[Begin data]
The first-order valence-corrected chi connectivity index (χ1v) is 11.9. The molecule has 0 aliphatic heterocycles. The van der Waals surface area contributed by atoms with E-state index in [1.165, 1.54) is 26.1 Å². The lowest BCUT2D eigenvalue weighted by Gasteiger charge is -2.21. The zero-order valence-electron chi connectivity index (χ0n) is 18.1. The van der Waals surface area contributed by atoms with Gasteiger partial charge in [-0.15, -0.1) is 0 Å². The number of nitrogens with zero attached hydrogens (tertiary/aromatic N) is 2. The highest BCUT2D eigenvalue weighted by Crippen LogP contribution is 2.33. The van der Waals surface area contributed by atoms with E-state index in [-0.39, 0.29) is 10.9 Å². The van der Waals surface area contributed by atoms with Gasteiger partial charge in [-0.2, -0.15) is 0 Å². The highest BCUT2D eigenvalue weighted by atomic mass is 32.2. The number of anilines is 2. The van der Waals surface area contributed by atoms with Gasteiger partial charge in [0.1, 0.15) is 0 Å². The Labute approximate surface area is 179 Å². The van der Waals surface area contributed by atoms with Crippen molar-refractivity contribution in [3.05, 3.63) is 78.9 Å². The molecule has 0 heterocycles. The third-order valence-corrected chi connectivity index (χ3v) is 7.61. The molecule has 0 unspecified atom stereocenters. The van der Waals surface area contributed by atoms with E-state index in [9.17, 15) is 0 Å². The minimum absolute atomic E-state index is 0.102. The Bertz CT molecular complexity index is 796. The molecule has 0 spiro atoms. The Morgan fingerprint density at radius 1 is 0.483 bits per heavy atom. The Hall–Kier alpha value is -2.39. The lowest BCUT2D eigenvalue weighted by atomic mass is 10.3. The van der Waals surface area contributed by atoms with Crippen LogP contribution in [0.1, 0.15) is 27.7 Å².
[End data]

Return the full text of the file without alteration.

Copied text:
The first-order valence-corrected chi connectivity index (χ1v) is 11.9. The molecule has 0 aliphatic heterocycles. The van der Waals surface area contributed by atoms with E-state index in [1.165, 1.54) is 26.1 Å². The lowest BCUT2D eigenvalue weighted by Gasteiger charge is -2.21. The zero-order valence-electron chi connectivity index (χ0n) is 18.1. The van der Waals surface area contributed by atoms with Gasteiger partial charge in [-0.15, -0.1) is 0 Å². The number of nitrogens with zero attached hydrogens (tertiary/aromatic N) is 2. The highest BCUT2D eigenvalue weighted by Crippen LogP contribution is 2.33. The van der Waals surface area contributed by atoms with E-state index in [-0.39, 0.29) is 10.9 Å². The van der Waals surface area contributed by atoms with Gasteiger partial charge in [-0.2, -0.15) is 0 Å². The highest BCUT2D eigenvalue weighted by atomic mass is 32.2. The number of anilines is 2. The van der Waals surface area contributed by atoms with Gasteiger partial charge in [0.1, 0.15) is 0 Å². The Labute approximate surface area is 179 Å². The van der Waals surface area contributed by atoms with Crippen molar-refractivity contribution in [3.05, 3.63) is 78.9 Å². The molecule has 0 heterocycles. The third-order valence-corrected chi connectivity index (χ3v) is 7.61. The molecule has 0 unspecified atom stereocenters. The van der Waals surface area contributed by atoms with E-state index in [9.17, 15) is 0 Å². The minimum absolute atomic E-state index is 0.102. The Bertz CT molecular complexity index is 796. The molecule has 0 spiro atoms. The Morgan fingerprint density at radius 1 is 0.483 bits per heavy atom. The Hall–Kier alpha value is -2.39. The lowest BCUT2D eigenvalue weighted by atomic mass is 10.3. The van der Waals surface area contributed by atoms with Crippen LogP contribution in [0.1, 0.15) is 27.7 Å².